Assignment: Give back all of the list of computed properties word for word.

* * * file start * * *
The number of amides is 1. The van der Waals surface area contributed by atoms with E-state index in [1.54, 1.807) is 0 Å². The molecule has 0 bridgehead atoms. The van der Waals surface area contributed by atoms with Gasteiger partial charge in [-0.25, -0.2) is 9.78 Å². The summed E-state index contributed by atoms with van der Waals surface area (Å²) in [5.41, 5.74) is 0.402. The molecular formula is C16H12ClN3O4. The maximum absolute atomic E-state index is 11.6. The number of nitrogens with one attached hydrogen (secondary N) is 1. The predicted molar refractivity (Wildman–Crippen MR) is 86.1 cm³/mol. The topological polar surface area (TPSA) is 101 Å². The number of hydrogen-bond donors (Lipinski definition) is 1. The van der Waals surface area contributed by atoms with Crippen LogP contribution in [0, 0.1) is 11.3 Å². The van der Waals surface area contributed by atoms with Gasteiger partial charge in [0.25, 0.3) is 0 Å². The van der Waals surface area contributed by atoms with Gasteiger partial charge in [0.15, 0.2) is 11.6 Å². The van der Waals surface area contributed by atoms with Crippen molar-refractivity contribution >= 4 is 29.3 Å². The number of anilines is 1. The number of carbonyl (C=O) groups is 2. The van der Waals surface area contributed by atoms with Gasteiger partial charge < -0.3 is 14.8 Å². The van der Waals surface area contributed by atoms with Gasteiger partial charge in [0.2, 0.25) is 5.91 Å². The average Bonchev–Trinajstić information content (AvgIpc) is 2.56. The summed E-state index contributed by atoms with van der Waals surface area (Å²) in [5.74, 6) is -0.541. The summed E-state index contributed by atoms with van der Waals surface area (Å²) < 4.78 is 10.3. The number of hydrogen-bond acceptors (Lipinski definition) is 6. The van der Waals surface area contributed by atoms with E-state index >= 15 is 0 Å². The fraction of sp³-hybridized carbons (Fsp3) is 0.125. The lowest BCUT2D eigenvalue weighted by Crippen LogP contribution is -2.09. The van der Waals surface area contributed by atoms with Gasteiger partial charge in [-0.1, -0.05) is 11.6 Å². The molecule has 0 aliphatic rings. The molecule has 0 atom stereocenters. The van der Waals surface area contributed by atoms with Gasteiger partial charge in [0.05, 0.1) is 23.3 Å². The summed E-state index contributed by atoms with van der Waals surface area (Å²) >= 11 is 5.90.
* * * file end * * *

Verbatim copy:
The number of amides is 1. The van der Waals surface area contributed by atoms with E-state index in [1.54, 1.807) is 0 Å². The molecule has 0 bridgehead atoms. The van der Waals surface area contributed by atoms with Gasteiger partial charge in [-0.25, -0.2) is 9.78 Å². The summed E-state index contributed by atoms with van der Waals surface area (Å²) in [5.41, 5.74) is 0.402. The molecular formula is C16H12ClN3O4. The maximum absolute atomic E-state index is 11.6. The number of nitrogens with one attached hydrogen (secondary N) is 1. The predicted molar refractivity (Wildman–Crippen MR) is 86.1 cm³/mol. The topological polar surface area (TPSA) is 101 Å². The number of hydrogen-bond donors (Lipinski definition) is 1. The van der Waals surface area contributed by atoms with Crippen LogP contribution in [0, 0.1) is 11.3 Å². The van der Waals surface area contributed by atoms with Gasteiger partial charge in [0.25, 0.3) is 0 Å². The van der Waals surface area contributed by atoms with Gasteiger partial charge in [0.15, 0.2) is 11.6 Å². The van der Waals surface area contributed by atoms with Crippen molar-refractivity contribution >= 4 is 29.3 Å². The number of anilines is 1. The number of carbonyl (C=O) groups is 2. The van der Waals surface area contributed by atoms with Gasteiger partial charge < -0.3 is 14.8 Å². The van der Waals surface area contributed by atoms with Gasteiger partial charge in [0.2, 0.25) is 5.91 Å². The average Bonchev–Trinajstić information content (AvgIpc) is 2.56. The summed E-state index contributed by atoms with van der Waals surface area (Å²) in [5.74, 6) is -0.541. The summed E-state index contributed by atoms with van der Waals surface area (Å²) < 4.78 is 10.3. The number of hydrogen-bond acceptors (Lipinski definition) is 6. The van der Waals surface area contributed by atoms with E-state index >= 15 is 0 Å². The fraction of sp³-hybridized carbons (Fsp3) is 0.125. The lowest BCUT2D eigenvalue weighted by Crippen LogP contribution is -2.09. The van der Waals surface area contributed by atoms with Gasteiger partial charge in [-0.1, -0.05) is 11.6 Å². The molecule has 0 aliphatic rings. The molecule has 0 atom stereocenters. The van der Waals surface area contributed by atoms with Gasteiger partial charge in [0.05, 0.1) is 23.3 Å². The summed E-state index contributed by atoms with van der Waals surface area (Å²) >= 11 is 5.90.